Prize Ezequiel Reficco wins best ‘social’ paper award
The new faculty member was rewarded for a paper about Nestlé’s successful last-mile distribution venture catered to the needs of the base of the pyramid in an emerging country, which served the interests of its shareholders and those of the poor.
Ezequiel Reficco and Roberto Gutiérrez, from Universidad de Los Andes (Bogotá, Colombia), received the “University of San Diego School of Business Best Paper on Corporate Social Responsibility, Social Impact and Social Innovation” award from the BALAS (Business Association for Latin American Studies) for their paper entitled "Ambidexterity in Last-mile Distribution at the Base of the Pyramid” during their 2022 conference held in Lisbon (Portugal).
Ezequiel Reficco, who joined ESCP Business School as an Associate Professor of management in January 2022, had already been nominated for this award in 2020 and 2014.
A rare occurrence of synergistic integration
The paper examines how a multinational corporation in the periphery of an emerging country’s large city successfully integrated an ad-hoc distribution model specifically targeted to the needs of peri-urban consumers at the base of the pyramid segment, with its mainstream mass-market distribution model. The authors analyzed in depth Nestlé’s Plan Barrio in its Dominican Republic (DR) subsidiary, which emerged from the group’s global initiative called “Popularly Positioned Products” (PPPs) and aimed at the 3 billion lower-income consumers of the emerging world. “Plan Barrio was conceived as part of Nestlé’s vision to bring about Shared Value, benefitting both society and our shareholders,” they quote the subsidiary’s Marketing Manager for Food & Beverages as saying.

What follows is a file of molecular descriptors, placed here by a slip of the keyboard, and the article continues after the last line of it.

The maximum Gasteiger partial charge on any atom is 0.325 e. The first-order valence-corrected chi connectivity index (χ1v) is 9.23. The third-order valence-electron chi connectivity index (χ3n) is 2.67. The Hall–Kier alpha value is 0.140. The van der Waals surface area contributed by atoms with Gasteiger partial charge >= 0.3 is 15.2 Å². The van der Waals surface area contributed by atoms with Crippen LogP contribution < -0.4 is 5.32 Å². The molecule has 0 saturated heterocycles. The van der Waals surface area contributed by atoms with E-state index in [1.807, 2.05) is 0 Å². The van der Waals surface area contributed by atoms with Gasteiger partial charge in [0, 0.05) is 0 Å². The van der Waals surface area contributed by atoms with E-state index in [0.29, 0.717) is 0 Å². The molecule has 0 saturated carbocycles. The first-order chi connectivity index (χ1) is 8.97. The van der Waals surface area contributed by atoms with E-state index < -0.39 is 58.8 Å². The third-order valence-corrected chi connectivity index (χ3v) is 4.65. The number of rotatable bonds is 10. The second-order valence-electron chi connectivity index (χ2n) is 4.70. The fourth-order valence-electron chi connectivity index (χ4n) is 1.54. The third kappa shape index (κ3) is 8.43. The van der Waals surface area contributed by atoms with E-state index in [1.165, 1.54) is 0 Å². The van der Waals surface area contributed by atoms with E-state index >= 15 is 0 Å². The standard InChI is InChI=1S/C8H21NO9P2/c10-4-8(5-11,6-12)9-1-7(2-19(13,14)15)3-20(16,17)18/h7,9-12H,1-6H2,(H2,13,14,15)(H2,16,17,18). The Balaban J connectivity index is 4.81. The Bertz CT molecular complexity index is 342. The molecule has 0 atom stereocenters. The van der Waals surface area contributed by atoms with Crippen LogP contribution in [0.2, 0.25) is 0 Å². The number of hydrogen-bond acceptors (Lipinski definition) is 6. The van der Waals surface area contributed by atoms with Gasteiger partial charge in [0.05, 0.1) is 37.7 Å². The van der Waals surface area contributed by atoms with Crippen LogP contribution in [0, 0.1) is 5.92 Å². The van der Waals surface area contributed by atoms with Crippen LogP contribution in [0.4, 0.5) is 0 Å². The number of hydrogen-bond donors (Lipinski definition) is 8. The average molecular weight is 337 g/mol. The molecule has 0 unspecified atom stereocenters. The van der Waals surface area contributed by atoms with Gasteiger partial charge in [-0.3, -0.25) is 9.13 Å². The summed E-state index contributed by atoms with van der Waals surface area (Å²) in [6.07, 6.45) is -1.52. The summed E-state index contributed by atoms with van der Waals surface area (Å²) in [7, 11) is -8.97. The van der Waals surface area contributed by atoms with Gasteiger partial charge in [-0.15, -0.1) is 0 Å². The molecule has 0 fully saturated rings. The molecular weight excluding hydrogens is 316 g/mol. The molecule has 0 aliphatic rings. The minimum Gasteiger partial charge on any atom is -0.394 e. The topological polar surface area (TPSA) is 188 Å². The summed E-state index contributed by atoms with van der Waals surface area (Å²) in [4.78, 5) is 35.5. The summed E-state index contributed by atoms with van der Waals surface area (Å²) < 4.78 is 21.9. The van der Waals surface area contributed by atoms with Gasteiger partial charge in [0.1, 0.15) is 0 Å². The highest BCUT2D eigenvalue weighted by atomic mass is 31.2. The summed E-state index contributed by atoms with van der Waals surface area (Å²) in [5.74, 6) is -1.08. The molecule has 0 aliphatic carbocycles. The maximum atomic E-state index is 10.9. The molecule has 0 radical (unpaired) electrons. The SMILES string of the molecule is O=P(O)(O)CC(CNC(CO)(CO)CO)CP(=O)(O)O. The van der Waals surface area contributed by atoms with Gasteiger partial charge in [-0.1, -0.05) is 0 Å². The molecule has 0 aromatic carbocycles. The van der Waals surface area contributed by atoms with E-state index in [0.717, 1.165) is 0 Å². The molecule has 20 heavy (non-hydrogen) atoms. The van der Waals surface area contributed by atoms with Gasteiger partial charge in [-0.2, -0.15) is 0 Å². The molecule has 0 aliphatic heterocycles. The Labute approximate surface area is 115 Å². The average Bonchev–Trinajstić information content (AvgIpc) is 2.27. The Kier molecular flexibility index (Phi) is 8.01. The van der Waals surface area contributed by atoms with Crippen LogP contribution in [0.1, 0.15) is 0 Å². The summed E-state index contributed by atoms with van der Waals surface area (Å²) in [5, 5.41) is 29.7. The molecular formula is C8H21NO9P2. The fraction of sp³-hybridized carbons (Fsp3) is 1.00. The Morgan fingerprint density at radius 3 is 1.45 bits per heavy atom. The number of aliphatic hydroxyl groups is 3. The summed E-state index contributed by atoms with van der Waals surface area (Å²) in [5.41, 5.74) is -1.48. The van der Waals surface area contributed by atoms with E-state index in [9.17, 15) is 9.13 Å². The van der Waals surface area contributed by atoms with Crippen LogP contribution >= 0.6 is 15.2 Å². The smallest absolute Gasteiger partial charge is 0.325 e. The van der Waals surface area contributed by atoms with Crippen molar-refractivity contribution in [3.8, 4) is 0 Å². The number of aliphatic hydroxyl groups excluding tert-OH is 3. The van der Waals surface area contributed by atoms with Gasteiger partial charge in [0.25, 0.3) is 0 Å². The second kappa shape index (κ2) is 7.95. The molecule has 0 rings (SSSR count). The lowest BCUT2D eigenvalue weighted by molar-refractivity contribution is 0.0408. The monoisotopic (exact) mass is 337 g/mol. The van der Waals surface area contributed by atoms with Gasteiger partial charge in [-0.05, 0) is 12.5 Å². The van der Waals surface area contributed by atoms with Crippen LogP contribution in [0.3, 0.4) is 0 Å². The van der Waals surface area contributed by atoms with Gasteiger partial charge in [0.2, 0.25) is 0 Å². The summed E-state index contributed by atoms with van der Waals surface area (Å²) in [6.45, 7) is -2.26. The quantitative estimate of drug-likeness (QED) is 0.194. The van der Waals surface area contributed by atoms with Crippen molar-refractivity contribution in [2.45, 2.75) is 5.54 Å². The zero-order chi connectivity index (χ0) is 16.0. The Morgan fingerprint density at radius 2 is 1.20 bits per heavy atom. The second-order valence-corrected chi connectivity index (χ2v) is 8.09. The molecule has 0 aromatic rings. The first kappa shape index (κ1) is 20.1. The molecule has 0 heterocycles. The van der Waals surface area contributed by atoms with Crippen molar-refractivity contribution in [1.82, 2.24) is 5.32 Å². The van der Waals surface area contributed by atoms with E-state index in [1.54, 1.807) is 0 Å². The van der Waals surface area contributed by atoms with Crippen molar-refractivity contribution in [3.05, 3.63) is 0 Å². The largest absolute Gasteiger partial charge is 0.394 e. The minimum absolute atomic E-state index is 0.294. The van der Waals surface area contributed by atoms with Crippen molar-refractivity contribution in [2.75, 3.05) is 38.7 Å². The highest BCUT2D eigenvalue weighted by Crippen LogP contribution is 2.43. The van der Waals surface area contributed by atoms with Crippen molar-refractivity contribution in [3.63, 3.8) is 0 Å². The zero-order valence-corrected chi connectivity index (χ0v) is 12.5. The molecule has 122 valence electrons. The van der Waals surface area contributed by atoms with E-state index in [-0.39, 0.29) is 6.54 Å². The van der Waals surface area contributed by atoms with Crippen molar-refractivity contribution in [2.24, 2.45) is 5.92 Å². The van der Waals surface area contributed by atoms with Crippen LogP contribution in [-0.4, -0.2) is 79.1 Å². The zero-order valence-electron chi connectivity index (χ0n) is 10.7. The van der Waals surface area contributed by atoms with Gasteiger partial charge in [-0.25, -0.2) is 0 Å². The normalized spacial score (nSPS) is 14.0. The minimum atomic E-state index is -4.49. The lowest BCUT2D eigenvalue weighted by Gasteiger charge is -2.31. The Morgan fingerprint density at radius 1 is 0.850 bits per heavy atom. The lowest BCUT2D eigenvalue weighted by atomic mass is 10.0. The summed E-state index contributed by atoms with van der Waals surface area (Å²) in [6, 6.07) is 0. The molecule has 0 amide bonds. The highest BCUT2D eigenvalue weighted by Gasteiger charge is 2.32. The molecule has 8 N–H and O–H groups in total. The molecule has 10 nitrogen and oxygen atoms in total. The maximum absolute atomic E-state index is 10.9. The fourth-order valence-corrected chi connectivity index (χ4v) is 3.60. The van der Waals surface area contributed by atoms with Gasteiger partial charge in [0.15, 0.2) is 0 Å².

In their paper, the authors note that this “rare occurrence of synergistic integration of two different distribution technologies under the same organizational umbrella,” served the interests of its shareholders and those of the poor in Santo Domingo’s periphery (e.g., through entrepreneurship, increased income, investments in valuable durable goods, enhanced quality of life, and increased self-esteem). “While there is an obvious role for public policy to address the misfortunes of low-income urban dwellers, the potential for private firms’ contributions should not be underestimated,” they conclude. “Understanding how to best foster these private contributions holds the promise of producing a significant impact on poverty alleviation.”